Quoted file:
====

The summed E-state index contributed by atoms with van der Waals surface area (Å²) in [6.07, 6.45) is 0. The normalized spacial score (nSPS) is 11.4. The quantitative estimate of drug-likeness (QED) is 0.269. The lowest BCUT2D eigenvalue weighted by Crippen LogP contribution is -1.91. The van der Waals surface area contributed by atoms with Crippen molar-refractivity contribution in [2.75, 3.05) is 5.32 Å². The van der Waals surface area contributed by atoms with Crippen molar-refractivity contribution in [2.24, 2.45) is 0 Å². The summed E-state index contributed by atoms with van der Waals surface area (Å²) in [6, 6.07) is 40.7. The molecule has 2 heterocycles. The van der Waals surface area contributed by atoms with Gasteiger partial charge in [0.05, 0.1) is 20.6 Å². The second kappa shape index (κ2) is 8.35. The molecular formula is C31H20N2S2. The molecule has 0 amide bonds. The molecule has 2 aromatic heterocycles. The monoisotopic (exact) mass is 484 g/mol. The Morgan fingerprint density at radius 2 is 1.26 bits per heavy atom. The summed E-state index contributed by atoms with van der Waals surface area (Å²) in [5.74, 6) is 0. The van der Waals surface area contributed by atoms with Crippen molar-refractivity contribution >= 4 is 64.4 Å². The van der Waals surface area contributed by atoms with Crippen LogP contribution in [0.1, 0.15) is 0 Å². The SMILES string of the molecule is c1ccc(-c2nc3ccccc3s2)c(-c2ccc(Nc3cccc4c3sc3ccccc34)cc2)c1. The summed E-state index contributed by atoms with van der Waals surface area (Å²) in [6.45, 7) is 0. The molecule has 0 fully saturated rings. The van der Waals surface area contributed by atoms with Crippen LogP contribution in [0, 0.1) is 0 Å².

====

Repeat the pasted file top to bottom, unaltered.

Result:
The summed E-state index contributed by atoms with van der Waals surface area (Å²) in [6.07, 6.45) is 0. The normalized spacial score (nSPS) is 11.4. The quantitative estimate of drug-likeness (QED) is 0.269. The lowest BCUT2D eigenvalue weighted by Crippen LogP contribution is -1.91. The van der Waals surface area contributed by atoms with Crippen molar-refractivity contribution in [2.75, 3.05) is 5.32 Å². The van der Waals surface area contributed by atoms with Crippen molar-refractivity contribution in [2.24, 2.45) is 0 Å². The summed E-state index contributed by atoms with van der Waals surface area (Å²) in [6, 6.07) is 40.7. The molecule has 2 heterocycles. The van der Waals surface area contributed by atoms with Gasteiger partial charge in [0.05, 0.1) is 20.6 Å². The second kappa shape index (κ2) is 8.35. The molecular formula is C31H20N2S2. The molecule has 0 amide bonds. The molecule has 2 aromatic heterocycles. The monoisotopic (exact) mass is 484 g/mol. The Morgan fingerprint density at radius 2 is 1.26 bits per heavy atom. The summed E-state index contributed by atoms with van der Waals surface area (Å²) in [5.74, 6) is 0. The van der Waals surface area contributed by atoms with Crippen molar-refractivity contribution >= 4 is 64.4 Å². The van der Waals surface area contributed by atoms with Crippen LogP contribution in [0.1, 0.15) is 0 Å². The SMILES string of the molecule is c1ccc(-c2nc3ccccc3s2)c(-c2ccc(Nc3cccc4c3sc3ccccc34)cc2)c1. The summed E-state index contributed by atoms with van der Waals surface area (Å²) in [6.45, 7) is 0. The molecule has 0 fully saturated rings. The van der Waals surface area contributed by atoms with Crippen LogP contribution in [0, 0.1) is 0 Å².